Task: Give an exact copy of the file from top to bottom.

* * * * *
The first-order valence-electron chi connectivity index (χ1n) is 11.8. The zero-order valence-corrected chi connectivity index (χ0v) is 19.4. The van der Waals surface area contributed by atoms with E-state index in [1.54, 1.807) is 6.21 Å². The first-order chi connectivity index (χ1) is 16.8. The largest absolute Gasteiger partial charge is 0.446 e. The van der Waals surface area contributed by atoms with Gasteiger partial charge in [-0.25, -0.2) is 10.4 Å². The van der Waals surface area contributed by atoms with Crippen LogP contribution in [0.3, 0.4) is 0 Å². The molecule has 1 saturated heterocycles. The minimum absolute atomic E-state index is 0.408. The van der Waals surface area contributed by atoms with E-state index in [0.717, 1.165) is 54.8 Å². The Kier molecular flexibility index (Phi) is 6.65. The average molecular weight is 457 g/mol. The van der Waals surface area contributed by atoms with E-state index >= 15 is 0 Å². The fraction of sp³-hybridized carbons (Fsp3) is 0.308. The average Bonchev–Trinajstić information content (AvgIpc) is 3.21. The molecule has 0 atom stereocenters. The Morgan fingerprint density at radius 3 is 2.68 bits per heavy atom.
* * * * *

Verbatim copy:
The first-order valence-electron chi connectivity index (χ1n) is 11.8. The zero-order valence-corrected chi connectivity index (χ0v) is 19.4. The van der Waals surface area contributed by atoms with E-state index in [1.54, 1.807) is 6.21 Å². The first-order chi connectivity index (χ1) is 16.8. The largest absolute Gasteiger partial charge is 0.446 e. The van der Waals surface area contributed by atoms with Gasteiger partial charge in [-0.25, -0.2) is 10.4 Å². The van der Waals surface area contributed by atoms with Crippen LogP contribution in [0.3, 0.4) is 0 Å². The molecule has 1 saturated heterocycles. The minimum absolute atomic E-state index is 0.408. The van der Waals surface area contributed by atoms with E-state index in [0.717, 1.165) is 54.8 Å². The Kier molecular flexibility index (Phi) is 6.65. The average molecular weight is 457 g/mol. The van der Waals surface area contributed by atoms with E-state index >= 15 is 0 Å². The fraction of sp³-hybridized carbons (Fsp3) is 0.308. The average Bonchev–Trinajstić information content (AvgIpc) is 3.21. The molecule has 0 atom stereocenters. The Morgan fingerprint density at radius 3 is 2.68 bits per heavy atom.